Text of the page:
A few weeks ago, Lily from TwoStrayCats introduced a line of printed pillows that got my mind whirring… I approached her about the possibility of collaborating with me on a series of pillows featuring my artwork, because I’d like to expand myself but can’t sew a lick.
Wait, that didn’t make sense… can anyone sew a lick? If there was a way to sew your tongue to the fabric, I would probably find it. :P
Anyway… instead of jumping at the chance to make extra work for herself, she suggested that I use heat transfer paper with my fancy printer to create my own fabric line. It sounded like a wonderful idea… except that I would still need to purchase pillows ready-made for the experiment, and it felt like cheating. Well, to me it does.
It got me thinking about my old idea to add my artwork to T-shirts, whether to sell or simply to wear around the neighborhood as a form of quiet self-promotion. Lord knows I need some help in that department; I have a tendency to shoot myself in the feet every time the opportunity arises to market myself.
A couple of weeks ago, I was out in public.. (yes really, I was OUT in public!).. and I had a handmade notebook with me to jot down some notes for my last blog about picture-hoarding. I had designed the notebook cover to display a print of my work, and was feeling pleased with myself for the shameless plug.
So an older gentleman approaches me and inquires whether I’m a writer.
Immediately, my mouth opens and I say,
“No, I’m just making a few notes in my journal.”
And he shrugs and walks away. *kick, curse, kick*
It would’ve been the perfect opportunity to say,
“Why yes, I do write. I’m currently adapting Jane Austen and I also chronicle the experience of owning my own business and selling my artwork…
See this journal cover? That’s an original of mine.”
Why is it that we always think of the appropriate thing to say 15 minutes after the moment passes?
I got back in the car, and headed for home… driving is an excellent activity for brainstorming, although the state troopers would probably reprimand me for saying that, as it is technically distracted driving, and I’ve missed turns on more than one occasion when my mind was elsewhere engaged.
I began mulling over why I tend to unconsciously sabotage my own efforts. And I came to this realization… I must hate myself. No, seriously. I must have some deep self-loathing that seeks to punish itself for an imaginary offense.
There is no other way to explain the situations I’ve found myself involved with, the bad relationships, the dead-end jobs, the constant put-downs…
I tell myself I can’t sew. Have I ever really tried?
Other than to mend a button or ripped sleeve, I haven’t attempted to follow a pattern since grade school, when I created Frankenstein’s nightgown and swore off sewing forever.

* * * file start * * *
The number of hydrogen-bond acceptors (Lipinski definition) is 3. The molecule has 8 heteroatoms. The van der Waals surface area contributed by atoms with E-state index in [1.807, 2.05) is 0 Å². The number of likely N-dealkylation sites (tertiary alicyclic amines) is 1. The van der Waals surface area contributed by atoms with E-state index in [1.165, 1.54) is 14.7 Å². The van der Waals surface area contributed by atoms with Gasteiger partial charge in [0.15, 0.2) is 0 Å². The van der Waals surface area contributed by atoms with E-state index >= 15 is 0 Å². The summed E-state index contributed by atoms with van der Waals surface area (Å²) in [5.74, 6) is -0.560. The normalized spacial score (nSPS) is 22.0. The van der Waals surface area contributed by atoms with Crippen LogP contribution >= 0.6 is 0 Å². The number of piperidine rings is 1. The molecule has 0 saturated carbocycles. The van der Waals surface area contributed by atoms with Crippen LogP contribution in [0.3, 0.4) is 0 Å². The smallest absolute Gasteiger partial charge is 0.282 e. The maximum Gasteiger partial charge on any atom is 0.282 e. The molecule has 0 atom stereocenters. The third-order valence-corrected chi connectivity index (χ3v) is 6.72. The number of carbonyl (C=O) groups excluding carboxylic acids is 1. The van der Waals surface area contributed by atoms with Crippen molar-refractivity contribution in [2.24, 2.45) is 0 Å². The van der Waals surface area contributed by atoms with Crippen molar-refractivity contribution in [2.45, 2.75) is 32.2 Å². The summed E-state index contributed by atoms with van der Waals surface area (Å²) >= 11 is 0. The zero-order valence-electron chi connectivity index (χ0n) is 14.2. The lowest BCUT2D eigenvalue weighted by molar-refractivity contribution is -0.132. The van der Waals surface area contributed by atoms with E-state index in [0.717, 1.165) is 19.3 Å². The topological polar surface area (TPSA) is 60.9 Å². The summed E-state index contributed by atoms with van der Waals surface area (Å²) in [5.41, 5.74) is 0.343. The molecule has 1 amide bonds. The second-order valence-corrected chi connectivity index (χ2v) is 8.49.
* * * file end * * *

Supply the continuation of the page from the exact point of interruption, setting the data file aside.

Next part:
I should treat myself with respect, look after my best interests, and supportively work with myself as a team.
All those management seminars and motivational speeches that retail associates are forced to endure came back to haunt me, and what I saw in the rearview mirror was a terrible employee. In fact, I wanted to fire myself, and hire someone with a Can-Do attitude.
I could very easily travel back in time and point the blame at my father, mother, teacher, or religious leader… somewhere along the line, someone probably failed to
respond to my emotional needs, and instilled this self-depreciating behaviour within me.
However “the devil made me do it” has never been in my repertoire…
And neither has “I had a rough childhood” or “everybody picked on me”.
Ultimately, it doesn’t matter whether we’re dealt a crappy hand, we still need to play them to our advantage and make our lives work for us.
I’m not a victim of circumstance; the only person holding me down is myself.
I dug into my closet the other day, and realized I didn’t own any plain cotton T-shirts for practicing with heat transfers. Everything was patterned, printed, ruffled,
So on my next grocery trip, I made a stop at the evil super center’s apparel dept. for some clearance love, and found a few plain tees marked down to $3 a piece… the perfect price for my experiment.
Of course, each time I walk through the automatic doors, I’m bombarded by well-meaning co-workers who inquire after my children’s growth and how I’m acclimating to “being a stay-at-home mom”. I’m sure that I’ve mentioned my art business to a few of them, but everyone seems to have forgotten that I do much more with my newfound “free time” than change diapers and watch cartoons.
The company would have sucked my soul and creative passion if I had continued down their “Pathway To Success”, and by no means did I regret the decision to align my career goals with my personal vision.
So why did I keep an armful of old work uniforms hanging in the closet? Is it merely a visual reminder of where I came from, to keep me motivated, or is that self-destructive mentality taunting me… “You’ll need those uniforms eventually, when you FAIL.”
…Those navy blue, cotton T-shirts
… hanging like lynched corpses
… the wearers of whom have watched their dreams being executed for the sake of a steady-but-barely-scraping paycheck and group health insurance.
You know, my Darcy Cat would look awesome against a navy background.
You take the cards you are dealt and make them work for you… including the remnants of a job that couldn’t confine my individuality.
My inner voice was right – I will be wearing those old uniforms again.
This time, however, when a shirt defines who I am, it will be a reflection of pride.